Pakistani troops have started house-to-house searches for local and foreign Islamic militants in South Waziristan, near the border with Afghanistan.
By Zaffar Abbas
BBC correspondent in Islamabad
One of those they are seeking is Abdullah Mehsud, accused of being behind the kidnap of two Chinese men.
Local tribesmen are helping in the hunt for Mr Mehsud, a former inmate of the US military camp at Guantanamo Bay.
Officials say more than 400 people have been killed since the security operation began eight months ago.
The latest search operation is largely confined to one particular part of South Waziristan that is dominated by the Mehsud tribe.
Before moving into the area, security forces pounded the mountainous region for nearly two days, using heavy artillery and helicopter gunships.
Early on Saturday, ground troops moved in to start the house-to-house search with the help of local tribesmen.
Local customs forbid any outsider from invading the privacy of a home in this tribal region - officials say the operation has been made possible because the elders of the Mehsud tribe have agreed to co-operate.
The security forces are currently looking for Abdullah Mehsud, who is accused of masterminding the kidnapping of two Chinese engineers last week. One of the hostages died in a rescue attempt.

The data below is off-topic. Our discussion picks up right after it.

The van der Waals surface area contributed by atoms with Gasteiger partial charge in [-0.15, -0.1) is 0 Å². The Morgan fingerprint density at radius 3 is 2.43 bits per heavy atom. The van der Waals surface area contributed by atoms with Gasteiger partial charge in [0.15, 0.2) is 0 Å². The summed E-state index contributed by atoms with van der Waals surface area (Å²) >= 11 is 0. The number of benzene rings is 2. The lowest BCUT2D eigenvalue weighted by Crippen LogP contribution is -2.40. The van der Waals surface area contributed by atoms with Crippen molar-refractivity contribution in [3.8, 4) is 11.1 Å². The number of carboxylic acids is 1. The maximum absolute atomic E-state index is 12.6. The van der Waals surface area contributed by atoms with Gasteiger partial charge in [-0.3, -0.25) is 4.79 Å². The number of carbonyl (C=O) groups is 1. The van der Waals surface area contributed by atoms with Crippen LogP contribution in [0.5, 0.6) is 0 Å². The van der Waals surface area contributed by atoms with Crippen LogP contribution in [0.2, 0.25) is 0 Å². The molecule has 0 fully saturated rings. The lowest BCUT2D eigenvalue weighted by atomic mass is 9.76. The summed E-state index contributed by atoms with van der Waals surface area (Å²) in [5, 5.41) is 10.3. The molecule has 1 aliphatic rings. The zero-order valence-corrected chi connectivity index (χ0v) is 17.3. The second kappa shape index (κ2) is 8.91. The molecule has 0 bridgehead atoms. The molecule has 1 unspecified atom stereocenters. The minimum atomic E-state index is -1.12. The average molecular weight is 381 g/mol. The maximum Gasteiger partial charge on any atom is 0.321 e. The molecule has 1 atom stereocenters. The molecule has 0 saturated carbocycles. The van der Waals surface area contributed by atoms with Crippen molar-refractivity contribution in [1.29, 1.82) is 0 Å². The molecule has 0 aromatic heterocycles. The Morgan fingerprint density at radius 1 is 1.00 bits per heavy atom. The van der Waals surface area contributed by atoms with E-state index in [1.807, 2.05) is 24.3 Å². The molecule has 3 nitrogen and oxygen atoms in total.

Mr Mehsud has also been accused of a number of other attacks against the security forces, and the authorities regard him as one of the most wanted Islamic militants in the area.
Mr Mehsud was arrested by US forces in Afghanistan nearly three years ago. But he was released from the US camp in Guantanamo Bay after 18 months as the Americans thought he was no more a threat to their interests.
Pakistani officials now say his arrest or elimination would help contain armed militancy in the tribal areas.
Since the security operation against the local and foreign militants was launched eight months ago, South Waziristan has been like a war zone. About 170 troops are said to be among the 400 killed in the fighting.